Why IT contractor pay packets will get fatter still
Demand for their skills in 2014 going beyond its highest level since 1998 hasn’t led to the same historical significance in the pay stakes, yet daily rates for IT contractors are up and will stay up into 2015, writes Dominic Trott, senior analyst at Pierre Audoin Consultants (PAC).
In fact, our database of UK IT services pay shows an average hike to daily rates of 1.2% this year, when compared to 2013. The database, which is populated by rates that were actually paid in the UK to IT contractors, can be used to make rate forecasts for next year. Once again, the percentage rise in question isn’t epic, but it’s safely away from going into the red and, if it’s accurate, it means that the average IT contractor should be even better paid in 2015 than in 2014.
The UK’s economic growth has played a part in this positive trajectory that IT contractors’ daily rates are going along. In short, expanding operations are additive to IT services requirements, thereby pushing up rates on the basis of supply and demand.
But in the UK’s case this year, a rising tide does not lift all boats. The first quarter appeared to be particularly stormy, as the Office of National Statistics, then Barclays and then RBS each offered their IT contractors ‘take it or leave’ rate reductions.
The thrifty approach by the ONS tallies with our research into public sector IT services rates, which for the 2013/14 period showed a decline -- in line with the government’s initiatives to drive efficiencies in IT.
But the rate-cutting ultimatums being imposed on IT contractors at Barclays and RBS are in stark contrast with our findings. Indeed, we found that the financial services industry was the strongest driver in 2014 behind IT services-related rate increases, at least from a vertical market perspective.
So what is behind this disparity? To find out requires delving beyond scrutinising individual organisations in order to look at the trends within the IT services market as a whole.
Of the six dimensions that our team at PAC analyses to generate daily rate information, the ‘solution’ area (i.e. technology platforms) offers the greatest insight: while back-office and commoditised areas show sluggish growth for rates, there are some clear ‘winners’: BI, CRM and SCM/SRM.
So why have purse-strings been loosened for contractors skilled in these more front-office solution areas? Cross-referencing our daily rates findings with our analysis of spending priorities among IT decision-makers provides a clear answer. It is that daily rate increases for BI, CRM and SCM/SRM solutions can be directly linked to the prioritisation of budget increases in the areas of Analytics and Digital Transformation.
The logic behind this trend is clear. In a post-crisis reality where the UK economy is showing growth but where confidence remains low, IT spending controls have slackened but only partially. New investment is arising, but it is being targeted at those areas where organisations can gain a competitive advantage, and it is Analytics and Digital Transformation that are seen as the keys. The repositioning of late by banks, such as Lloyds and HSBC, to target digital channels is just one area where this is being seen visibly, and felt by IT contractors on the ground.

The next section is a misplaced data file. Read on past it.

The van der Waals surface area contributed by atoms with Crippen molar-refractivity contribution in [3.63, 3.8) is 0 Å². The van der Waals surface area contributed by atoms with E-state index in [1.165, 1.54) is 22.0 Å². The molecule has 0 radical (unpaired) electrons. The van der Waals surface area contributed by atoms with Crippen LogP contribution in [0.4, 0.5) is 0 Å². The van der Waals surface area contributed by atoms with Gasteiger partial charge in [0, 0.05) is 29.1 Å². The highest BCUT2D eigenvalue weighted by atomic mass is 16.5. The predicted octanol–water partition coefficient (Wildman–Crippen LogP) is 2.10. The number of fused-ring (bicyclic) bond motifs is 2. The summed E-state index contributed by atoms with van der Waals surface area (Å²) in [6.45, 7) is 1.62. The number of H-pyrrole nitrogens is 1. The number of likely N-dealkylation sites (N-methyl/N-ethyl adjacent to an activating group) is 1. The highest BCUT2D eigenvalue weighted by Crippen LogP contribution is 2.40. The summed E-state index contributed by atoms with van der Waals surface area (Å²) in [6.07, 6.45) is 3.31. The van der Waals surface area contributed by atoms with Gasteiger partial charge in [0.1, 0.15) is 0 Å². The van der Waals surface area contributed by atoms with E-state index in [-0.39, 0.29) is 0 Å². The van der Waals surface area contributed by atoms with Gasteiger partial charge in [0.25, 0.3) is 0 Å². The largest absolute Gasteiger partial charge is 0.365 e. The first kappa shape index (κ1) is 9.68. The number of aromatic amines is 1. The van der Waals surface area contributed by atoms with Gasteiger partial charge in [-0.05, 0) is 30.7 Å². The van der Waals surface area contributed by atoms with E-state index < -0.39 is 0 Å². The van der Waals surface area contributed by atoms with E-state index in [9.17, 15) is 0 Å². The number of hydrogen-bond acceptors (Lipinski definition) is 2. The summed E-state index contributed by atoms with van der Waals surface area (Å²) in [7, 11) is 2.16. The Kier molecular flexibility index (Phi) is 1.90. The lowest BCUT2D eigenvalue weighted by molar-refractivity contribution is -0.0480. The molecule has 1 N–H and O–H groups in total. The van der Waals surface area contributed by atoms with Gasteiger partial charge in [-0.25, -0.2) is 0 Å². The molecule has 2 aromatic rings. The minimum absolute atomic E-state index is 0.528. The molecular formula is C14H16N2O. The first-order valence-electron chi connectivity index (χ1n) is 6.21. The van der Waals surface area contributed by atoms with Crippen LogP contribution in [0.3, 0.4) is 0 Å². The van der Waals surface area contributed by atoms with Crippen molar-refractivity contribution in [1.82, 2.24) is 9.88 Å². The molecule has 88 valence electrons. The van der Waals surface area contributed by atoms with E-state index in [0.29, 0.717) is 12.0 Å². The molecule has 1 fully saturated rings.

BI, CRM and SCM/SRM are directly linked to these spending priorities as they are at the heart of digital transformation. As CEOs are increasingly being told, digital transformation is the alignment of business and IT strategies to harness digital technologies that place customer needs at the heart of end-to-end business processes. This has impacts on CRM in the first instance, as engaging with customers through digital channels is at the core of the issue.
However, in the broader sense it has implications for SCM/SRM as organisations seek to build value chains in order to meet their customers’ needs. BI encompasses analytics and big data, which provide new insight and intelligence required in order to deliver new customer propositions.
Importantly, it just so happens that Analytics and Digital Transformation are two areas where IT skills shortages are among their most critical, adding further momentum to daily rate increases in their associated ‘solution’ areas. This shows that average rate rises are as much about a shortage of skills in critical areas as they are about demand for those specific technologies.
With these two pressures (or ‘positives’ depending on your view) currently showing themselves to be ingrained in the IT labour market, it is with some confidence that we can forecast rates for IT contractors to rise on average by a further 1.4% in 2015. It may not be reflecting the lofty heights of where growth in demand for their services is apparently reaching, but daily pay for IT services suppliers is experiencing a growth spurt, and it is set to continue into next year.
 PAC’s UK IT Services Daily Rates Database was updated in July 2014.
 PAC’s CxO 1800 - UK Investment Priorities - was published in September 2014